— With additional reporting from Elizabeth Fish
Chancellor George Osborne on Wednesday announced the biggest UK spending cuts in decades, in a series of complex reforms to make extra savings.
The effects of the cuts will be widespread, affecting most public bodies, from local councils, to police forces, universities, and even the NHS.
Lincoln and Lincolnshire will of course be affected by the government’s measures, and many people will feel the pinch one way or another.
Spending review at a glance
■ 490,000 public sector jobs the be cut
■ Police funding cut by 4% a year for four years
■ Retirement age to rise from 65 to 66 by 2020
■ Regulated rail fares to rise 3% above inflation
■ 7.1% cut in annual council budgets (for four years)
■ Benefits cap and welfare measures to save £7billion per year
■ Child Benefit will be removed from families with a higher-rate taxpayer
■ 4.3% real annual rise in NHS budget
■ Free TV licences for over 75s
Painful public sector jobs losses
Almost half a million public sector jobs will be lost across the country, and Lincoln will be hit as well.
According to the latest Office for National Statistics (ONS), 33% of the employed people in Lincoln are public sector workers (17,900).
Local councils are facing cuts of around 7% for four years in their budgets, which means they will have to scale down on services, and lay people off.
“We already know for sure that there must be further cuts to services and, unfortunately, job losses,” said Martin Hill, Leader of the County Council.
“These will include compulsory redundancies across the board, as we quickly restructure our operations,” Hill added.
Council services face the axe
“The unavoidable question for us is not whether to cut services, but which to cut and by how much,” said County Council’s Chief Exec Tony McArdle.
It is likely to be the middle of November before each local authority can identify exactly how much money will need to be saved over the next four years.
“In a few weeks, the government will give individual councils an indication of what they can expect to get next year in government grants.
“Only at that point can our 2011/12 budgets for each service area begin to be set in detail,” McArdle explained.
“Like businesses and households across the country, local authorities will need to change to live within our reduced means.”
“There’s no denying the reality that things are going to get much tougher; we can’t do anything and everything any more,” Hill concluded.
Council tax though will not rise, as the treasury set aside £650m to help councils meet the coalition pledge to freeze council tax bills from next year.
“We are currently undergoing a series of reviews of our systems that we are confident will increase efficiency and make savings in some services,” said Andrew Taylor, Chief Exec at the City Council.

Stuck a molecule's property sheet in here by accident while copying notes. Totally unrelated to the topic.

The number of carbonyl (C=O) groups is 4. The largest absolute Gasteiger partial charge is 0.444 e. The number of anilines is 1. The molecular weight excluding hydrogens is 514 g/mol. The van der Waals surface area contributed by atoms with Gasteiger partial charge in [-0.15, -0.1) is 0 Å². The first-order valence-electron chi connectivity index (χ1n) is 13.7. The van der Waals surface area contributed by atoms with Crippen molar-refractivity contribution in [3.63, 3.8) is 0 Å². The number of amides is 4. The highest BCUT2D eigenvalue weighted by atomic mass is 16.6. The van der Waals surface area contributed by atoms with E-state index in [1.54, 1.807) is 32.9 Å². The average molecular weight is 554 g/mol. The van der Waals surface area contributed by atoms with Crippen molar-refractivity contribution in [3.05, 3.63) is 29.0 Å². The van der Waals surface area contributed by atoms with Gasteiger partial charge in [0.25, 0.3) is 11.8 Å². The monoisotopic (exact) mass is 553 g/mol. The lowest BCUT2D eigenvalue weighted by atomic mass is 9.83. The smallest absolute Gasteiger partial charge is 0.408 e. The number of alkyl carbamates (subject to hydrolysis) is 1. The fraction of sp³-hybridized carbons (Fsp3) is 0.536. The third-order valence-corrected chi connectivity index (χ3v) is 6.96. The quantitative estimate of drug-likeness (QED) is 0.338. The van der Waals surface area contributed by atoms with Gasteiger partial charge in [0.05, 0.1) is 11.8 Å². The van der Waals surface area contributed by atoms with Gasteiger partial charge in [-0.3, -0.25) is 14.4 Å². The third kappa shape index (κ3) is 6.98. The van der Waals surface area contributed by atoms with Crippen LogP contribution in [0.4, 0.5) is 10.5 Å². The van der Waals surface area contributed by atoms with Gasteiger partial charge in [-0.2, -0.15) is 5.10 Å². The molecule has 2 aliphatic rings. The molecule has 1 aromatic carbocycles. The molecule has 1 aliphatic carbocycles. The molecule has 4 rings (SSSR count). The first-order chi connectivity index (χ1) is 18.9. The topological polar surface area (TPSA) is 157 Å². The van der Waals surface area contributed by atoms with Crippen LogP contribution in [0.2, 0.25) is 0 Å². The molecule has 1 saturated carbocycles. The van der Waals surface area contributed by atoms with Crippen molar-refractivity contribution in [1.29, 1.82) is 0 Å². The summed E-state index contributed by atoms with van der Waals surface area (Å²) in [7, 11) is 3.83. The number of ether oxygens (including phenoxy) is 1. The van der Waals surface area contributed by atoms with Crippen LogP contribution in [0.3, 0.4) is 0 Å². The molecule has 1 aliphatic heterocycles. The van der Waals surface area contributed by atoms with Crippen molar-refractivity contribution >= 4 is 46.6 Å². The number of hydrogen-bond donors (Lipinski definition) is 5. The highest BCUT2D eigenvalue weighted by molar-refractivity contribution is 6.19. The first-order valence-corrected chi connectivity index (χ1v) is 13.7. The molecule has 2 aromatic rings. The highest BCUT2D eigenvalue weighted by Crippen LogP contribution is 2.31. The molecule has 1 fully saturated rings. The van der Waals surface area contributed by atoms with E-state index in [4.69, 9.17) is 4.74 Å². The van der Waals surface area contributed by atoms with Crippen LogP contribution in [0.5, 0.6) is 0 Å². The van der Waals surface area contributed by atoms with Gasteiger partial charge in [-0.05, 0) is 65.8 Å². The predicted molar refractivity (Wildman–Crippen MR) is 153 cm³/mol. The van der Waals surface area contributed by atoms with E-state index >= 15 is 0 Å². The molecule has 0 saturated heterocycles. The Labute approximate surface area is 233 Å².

“In other areas we will look at our day-to-day business to see if we can make sensible savings.
“However, to meet these very challenging targets we will have to explore how we deliver services across the whole organisation,” Taylor explained.
“We will take sensible steps that will ensure the savings have as little impact on the public as possible,” explained City Council Leader Darren Grice.
The leaders of the city and county council said they were not surprised about the cuts Chancellor George Osborne announced in Parliament.
“Today’s announcements are no surprise, but it will take some time for us to digest all of the information and the real detail won’t be available to us yet,” said Grice.
“Today’s initial announcements are not a surprise and we are in the best possible position to deal with them, having been actively preparing for this situation for 18 months,” Hill echoed.
NHS is safe
NHS national spending will increase by 0.4% annually over the next for years, but service will have to make cuts as well.
“Funding for the NHS is protected but there is still a need for us to reduce expenditure,” said a Emily Firminger from United Lincolnshire Hospitals Trust.
“As a Trust, we are expected to achieve 15-20% in efficiency savings over the next four years, which will be about £60 to £70 million.”
‘Tough, fair, and necessary’
Conservative Lincoln MP Karl McCartney believes the spending review announced by the Chancellor “is tough, fair, and necessary.”
“Tough, because of the quite considerable cuts to some government departments; fair, because state support will still be focused on those who need it most; necessary, because of the disastrous economic legacy left by the last Labour Government.
“This Spending Review is about building a stronger economy, with more jobs, investment and growth.
“It is about building a fairer and more responsible society, with more opportunity for people to lift themselves out of poverty, and with state support focused on those who need it most.”